Merle M. DeLancey Jr.
So your company has been diligently trying to comply with state and federal government contracting regulations. You pay your service employees in accordance with the Service Contract Act, you file your EEO-1s and VETS 100s, you monitor state campaign contributions, and you follow all of the additional requirements in your compliance plan. You think your company is “golden.” Right? Maybe. Are you “offshoring” services under your contract, or the data related to your state and/or Medicaid government contracts? This easily overlooked issue has been percolating to the top of the list for government agencies, state attorneys general, and perhaps, qui tam plaintiffs’ attorneys.
Offshoring, or “the import from abroad of goods or services that were previously produced domestically,” is a major part of today’s business landscape, and government contracting at both federal and state levels is no exception. The issue of offshore outsourcing of services first drew attention in the world of government contracts in 2004, when the media reported that call centers in India were answering customer service calls from Food Stamp recipients. The controversy faded from the public spotlight, but in response to public outcry some states passed legislation or issued executive orders prohibiting or limiting the practice.
A recent (April 11, 2014) report from the Department of Health and Human Services (DHHS) Office of the Inspector General (OIG) resurfaced the issue of offshoring restrictions in the context of Medicaid contracts. The report reminded contractors that offshoring prohibitions and limitations remain in full force today, and government contractors need to be aware of them. Government contractors must review each individual state contract to ensure compliance with any offshore outsourcing prohibition or restriction. Running afoul of an offshore outsourcing prohibition could have serious consequences. Noncompliance could expose a contractor to suspension, debarment, or even liability under the state’s version of the False Claims Act under the theory that the contractor implicitly certified compliance with a material term of the contract. Continue reading “Does Your State Contract Prohibit Offshore Outsourcing?”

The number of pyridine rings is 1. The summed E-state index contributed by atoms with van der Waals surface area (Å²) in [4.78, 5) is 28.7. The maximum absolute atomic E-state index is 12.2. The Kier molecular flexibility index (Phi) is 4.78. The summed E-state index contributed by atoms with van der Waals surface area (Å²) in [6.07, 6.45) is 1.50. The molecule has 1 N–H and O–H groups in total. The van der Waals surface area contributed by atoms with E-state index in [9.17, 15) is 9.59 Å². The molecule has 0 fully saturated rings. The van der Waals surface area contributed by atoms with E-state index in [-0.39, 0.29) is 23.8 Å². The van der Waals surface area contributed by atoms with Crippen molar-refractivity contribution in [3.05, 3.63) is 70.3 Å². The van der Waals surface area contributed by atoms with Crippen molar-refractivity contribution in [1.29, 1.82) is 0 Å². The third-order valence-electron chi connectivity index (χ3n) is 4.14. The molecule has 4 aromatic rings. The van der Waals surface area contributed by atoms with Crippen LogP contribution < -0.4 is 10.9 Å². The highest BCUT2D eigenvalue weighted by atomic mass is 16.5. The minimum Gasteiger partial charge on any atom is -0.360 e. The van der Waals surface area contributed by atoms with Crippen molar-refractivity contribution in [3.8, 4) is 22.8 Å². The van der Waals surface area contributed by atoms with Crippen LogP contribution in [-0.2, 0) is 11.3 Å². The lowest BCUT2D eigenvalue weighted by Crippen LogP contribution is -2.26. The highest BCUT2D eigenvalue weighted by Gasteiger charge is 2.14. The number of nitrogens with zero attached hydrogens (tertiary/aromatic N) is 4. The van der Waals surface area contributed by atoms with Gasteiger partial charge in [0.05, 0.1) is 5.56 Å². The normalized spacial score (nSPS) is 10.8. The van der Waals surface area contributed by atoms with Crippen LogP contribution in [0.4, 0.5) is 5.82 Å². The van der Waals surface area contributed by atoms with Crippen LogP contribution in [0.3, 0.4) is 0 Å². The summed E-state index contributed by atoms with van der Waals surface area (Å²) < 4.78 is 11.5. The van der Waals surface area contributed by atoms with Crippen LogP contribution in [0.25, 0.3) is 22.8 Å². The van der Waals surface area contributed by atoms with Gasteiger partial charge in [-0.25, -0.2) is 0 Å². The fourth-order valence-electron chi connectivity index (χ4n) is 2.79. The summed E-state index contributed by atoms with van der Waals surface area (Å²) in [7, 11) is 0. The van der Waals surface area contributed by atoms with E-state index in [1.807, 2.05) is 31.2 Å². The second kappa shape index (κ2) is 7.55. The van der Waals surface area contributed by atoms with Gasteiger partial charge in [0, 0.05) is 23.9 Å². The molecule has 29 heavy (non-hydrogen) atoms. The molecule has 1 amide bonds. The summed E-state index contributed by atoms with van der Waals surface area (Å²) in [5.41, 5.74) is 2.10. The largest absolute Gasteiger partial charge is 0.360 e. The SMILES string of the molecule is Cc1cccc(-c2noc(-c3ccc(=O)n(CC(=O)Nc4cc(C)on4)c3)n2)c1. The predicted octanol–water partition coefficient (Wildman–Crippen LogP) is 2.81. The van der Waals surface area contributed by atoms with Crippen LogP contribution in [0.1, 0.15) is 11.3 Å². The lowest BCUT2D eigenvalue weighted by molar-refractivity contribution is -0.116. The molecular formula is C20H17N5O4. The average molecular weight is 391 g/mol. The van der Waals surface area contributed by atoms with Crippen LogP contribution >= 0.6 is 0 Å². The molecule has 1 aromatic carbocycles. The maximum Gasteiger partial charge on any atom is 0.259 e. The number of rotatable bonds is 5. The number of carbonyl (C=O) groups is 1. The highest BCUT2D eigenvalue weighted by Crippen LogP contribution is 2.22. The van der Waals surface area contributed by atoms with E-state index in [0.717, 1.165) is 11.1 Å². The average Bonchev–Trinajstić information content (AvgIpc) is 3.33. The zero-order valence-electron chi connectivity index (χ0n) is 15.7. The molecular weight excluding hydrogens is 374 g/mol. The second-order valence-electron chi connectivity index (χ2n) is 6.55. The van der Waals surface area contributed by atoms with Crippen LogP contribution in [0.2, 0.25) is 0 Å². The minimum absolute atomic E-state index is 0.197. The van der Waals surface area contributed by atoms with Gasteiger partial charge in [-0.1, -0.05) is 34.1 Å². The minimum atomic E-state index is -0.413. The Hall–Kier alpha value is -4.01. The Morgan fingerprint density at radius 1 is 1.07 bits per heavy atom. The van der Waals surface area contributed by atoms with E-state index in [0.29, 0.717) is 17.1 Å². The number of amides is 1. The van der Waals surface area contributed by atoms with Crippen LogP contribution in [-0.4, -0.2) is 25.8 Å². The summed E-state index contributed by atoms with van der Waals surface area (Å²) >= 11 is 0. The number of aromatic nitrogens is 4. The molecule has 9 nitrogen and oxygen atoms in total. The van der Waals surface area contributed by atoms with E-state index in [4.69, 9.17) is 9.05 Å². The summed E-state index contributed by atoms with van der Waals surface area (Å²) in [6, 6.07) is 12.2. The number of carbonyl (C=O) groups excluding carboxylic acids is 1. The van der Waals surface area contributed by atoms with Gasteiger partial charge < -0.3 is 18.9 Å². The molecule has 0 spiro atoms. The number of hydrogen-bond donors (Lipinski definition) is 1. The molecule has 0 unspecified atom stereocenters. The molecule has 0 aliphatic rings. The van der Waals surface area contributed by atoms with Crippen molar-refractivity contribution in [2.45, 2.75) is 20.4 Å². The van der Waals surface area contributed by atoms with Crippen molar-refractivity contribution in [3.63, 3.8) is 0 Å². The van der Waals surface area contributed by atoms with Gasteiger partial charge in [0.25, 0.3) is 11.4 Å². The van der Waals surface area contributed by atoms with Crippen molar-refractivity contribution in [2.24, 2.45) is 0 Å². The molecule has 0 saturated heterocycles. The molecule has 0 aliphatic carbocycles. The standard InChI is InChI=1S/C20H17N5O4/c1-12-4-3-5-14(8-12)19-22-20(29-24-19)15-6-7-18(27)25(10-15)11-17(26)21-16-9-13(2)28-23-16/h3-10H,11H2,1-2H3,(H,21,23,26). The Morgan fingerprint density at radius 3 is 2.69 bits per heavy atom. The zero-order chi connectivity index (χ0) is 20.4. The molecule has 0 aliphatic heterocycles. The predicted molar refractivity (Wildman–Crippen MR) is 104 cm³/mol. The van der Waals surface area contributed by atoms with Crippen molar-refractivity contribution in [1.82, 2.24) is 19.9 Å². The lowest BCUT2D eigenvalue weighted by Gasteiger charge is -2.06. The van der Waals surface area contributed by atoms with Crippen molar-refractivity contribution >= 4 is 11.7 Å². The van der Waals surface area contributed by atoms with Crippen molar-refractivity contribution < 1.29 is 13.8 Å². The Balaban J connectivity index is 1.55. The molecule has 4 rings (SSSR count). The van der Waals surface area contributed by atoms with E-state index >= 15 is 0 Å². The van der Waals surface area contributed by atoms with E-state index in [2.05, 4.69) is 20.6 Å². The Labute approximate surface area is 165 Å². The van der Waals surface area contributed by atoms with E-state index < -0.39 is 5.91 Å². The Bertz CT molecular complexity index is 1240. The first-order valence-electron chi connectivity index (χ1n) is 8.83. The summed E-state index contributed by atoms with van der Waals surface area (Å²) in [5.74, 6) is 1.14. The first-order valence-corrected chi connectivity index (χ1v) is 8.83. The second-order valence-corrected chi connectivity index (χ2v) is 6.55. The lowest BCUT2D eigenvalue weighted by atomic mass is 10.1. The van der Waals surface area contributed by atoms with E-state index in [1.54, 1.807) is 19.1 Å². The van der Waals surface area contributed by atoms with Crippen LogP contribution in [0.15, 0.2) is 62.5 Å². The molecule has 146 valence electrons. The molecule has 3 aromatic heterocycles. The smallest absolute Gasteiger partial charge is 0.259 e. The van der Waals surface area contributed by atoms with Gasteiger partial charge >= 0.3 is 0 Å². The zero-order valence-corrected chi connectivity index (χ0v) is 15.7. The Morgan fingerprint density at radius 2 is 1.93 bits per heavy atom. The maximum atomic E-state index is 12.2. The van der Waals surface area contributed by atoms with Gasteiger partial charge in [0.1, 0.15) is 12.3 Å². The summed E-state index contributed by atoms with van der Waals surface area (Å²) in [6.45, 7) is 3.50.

David M. Nadler
On July 1, 2014, the Supreme Court granted the petition for certiorari in Kellogg Brown & Root Services v. United States ex rel. Carter, and now has the opportunity to determine the proper application of the False Claims Act’s first-to-file bar, as well as the inapplicability of the Wartime Suspension of Limitations Act (WSLA) to the civil FCA due to the WSLA’s criminal law context, two critical issues of statutory interpretation that have become increasingly problematic to FCA litigation over the last several years.
The Supreme Court will address two questions presented, which are: (1) whether the WSLA applies to civil FCA claims brought by private relators “in a manner that leads to indefinite tolling,” and (2) whether the FCA’s first-to-file bar, which prohibits parasitic claims, creates a race to the courthouse and encourages relators to promptly disclose fraud, instead “functions as a ‘one-case-at-a-time’ rule allowing an infinite series of duplicative claims so long as no prior claim is pending at the time of filing.” Petition for Writ of Certiorari at *I, Kellogg Brown & Root Services, Inc. v. United States ex rel. Carter, 2013 WL 3225969 (U.S. June 24, 2013) (No. 12-1497).
There is a reasonable chance the Supreme Court will reverse the Fourth Circuit on both issues. The petitioners are seeking review of the Fourth Circuit decision United States ex rel. Carter v. Halliburton Co., 710 F.3d 171 (4th Cir. 2013), which suspended the FCA statute of limitations in the civil context through its application of the WSLA, and also transformed the FCA’s first-to-file bar into a “one-case-at-a-time” rule. The defendants petitioned the Supreme Court in June 2013 after a petition to the Fourth Circuit for rehearing was denied. The Court’s decision to grant the petition runs contrary to the recommendation of the Solicitor General, who filed a brief on May 27, 2014 requesting that the petition be denied and defending the Fourth Circuit rulings. Continue reading “Supreme Court Grants Petition for Review in Carter; Will Address FCA First-to-File Bar and Wartime Suspension of Limitations Act”
David M. Nadler, Justin A. Chiarodo, David Yang, and Stephanie M. Harden